Predictors of Substance Abuse Treatment Need and Receipt Among Homeless Women

Published in: Journal of Substance Abuse Treatment, v. 40, no. 3, Apr. 2011, p. 287-294

Posted on RAND.org on January 01, 2010

by Joan S. Tucker, Suzanne L. Wenzel, Daniela Golinelli, Annie Jie Zhou, Harold D. Green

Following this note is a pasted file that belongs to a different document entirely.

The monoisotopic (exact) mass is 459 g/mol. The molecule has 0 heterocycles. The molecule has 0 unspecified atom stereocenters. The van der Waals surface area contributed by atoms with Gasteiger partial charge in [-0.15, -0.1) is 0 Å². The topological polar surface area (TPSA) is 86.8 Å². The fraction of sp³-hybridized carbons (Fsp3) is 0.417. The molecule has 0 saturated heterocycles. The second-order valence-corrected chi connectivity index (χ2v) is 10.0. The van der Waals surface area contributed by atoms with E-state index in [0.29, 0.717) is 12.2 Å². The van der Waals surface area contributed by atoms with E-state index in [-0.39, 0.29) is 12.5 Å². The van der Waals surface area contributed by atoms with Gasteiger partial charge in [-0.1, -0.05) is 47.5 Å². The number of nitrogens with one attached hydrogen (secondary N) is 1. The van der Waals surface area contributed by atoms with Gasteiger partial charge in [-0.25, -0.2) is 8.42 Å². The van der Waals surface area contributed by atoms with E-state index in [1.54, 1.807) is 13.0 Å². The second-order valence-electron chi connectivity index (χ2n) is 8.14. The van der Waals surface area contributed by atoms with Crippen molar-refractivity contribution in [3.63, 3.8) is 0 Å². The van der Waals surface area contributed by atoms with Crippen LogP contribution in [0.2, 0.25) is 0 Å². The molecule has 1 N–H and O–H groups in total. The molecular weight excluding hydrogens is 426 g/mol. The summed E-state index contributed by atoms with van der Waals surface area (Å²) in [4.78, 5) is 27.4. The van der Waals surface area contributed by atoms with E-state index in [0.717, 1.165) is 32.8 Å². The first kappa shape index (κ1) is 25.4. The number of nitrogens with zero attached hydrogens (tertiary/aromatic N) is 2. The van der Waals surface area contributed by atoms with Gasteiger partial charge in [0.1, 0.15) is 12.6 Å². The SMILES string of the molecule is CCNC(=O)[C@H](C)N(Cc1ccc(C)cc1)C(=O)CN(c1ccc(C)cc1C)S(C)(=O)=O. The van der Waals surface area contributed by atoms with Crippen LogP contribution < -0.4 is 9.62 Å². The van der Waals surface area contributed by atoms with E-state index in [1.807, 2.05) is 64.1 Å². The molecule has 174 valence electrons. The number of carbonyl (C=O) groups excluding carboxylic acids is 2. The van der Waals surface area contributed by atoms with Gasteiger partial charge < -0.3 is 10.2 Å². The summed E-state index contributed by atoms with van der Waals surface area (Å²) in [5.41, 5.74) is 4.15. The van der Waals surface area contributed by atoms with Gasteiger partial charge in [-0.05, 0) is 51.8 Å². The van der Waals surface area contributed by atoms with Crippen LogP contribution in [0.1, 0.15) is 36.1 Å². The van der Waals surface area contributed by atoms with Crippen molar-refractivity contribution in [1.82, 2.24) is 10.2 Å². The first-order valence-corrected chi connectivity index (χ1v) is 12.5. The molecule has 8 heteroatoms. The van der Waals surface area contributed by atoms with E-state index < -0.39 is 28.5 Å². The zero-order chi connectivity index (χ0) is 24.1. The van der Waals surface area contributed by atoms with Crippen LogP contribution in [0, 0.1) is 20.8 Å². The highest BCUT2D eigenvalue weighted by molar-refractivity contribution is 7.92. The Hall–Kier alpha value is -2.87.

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Many homeless women do not receive needed treatment for substance abuse. This study identified social network and other predisposing factors associated with perceived need for and receipt of substance abuse treatment among 273 homeless women who screened positive for past-year substance abuse. Perceived treatment need was more likely among women with drug-using sex partners, a denser network, and an arrest history but less likely for those with a minor child and a longer history of homelessness. Receiving treatment was more likely among women who received informational support from their sex partners and who had an arrest history but less likely among those who had a more street-based social network, had a minor child, considered themselves homeless, and recently needed mental health treatment. Treatment services researchers should attend more closely to social contextual factors, as well as the more traditional individual factors, to understand access and barriers to treatment.

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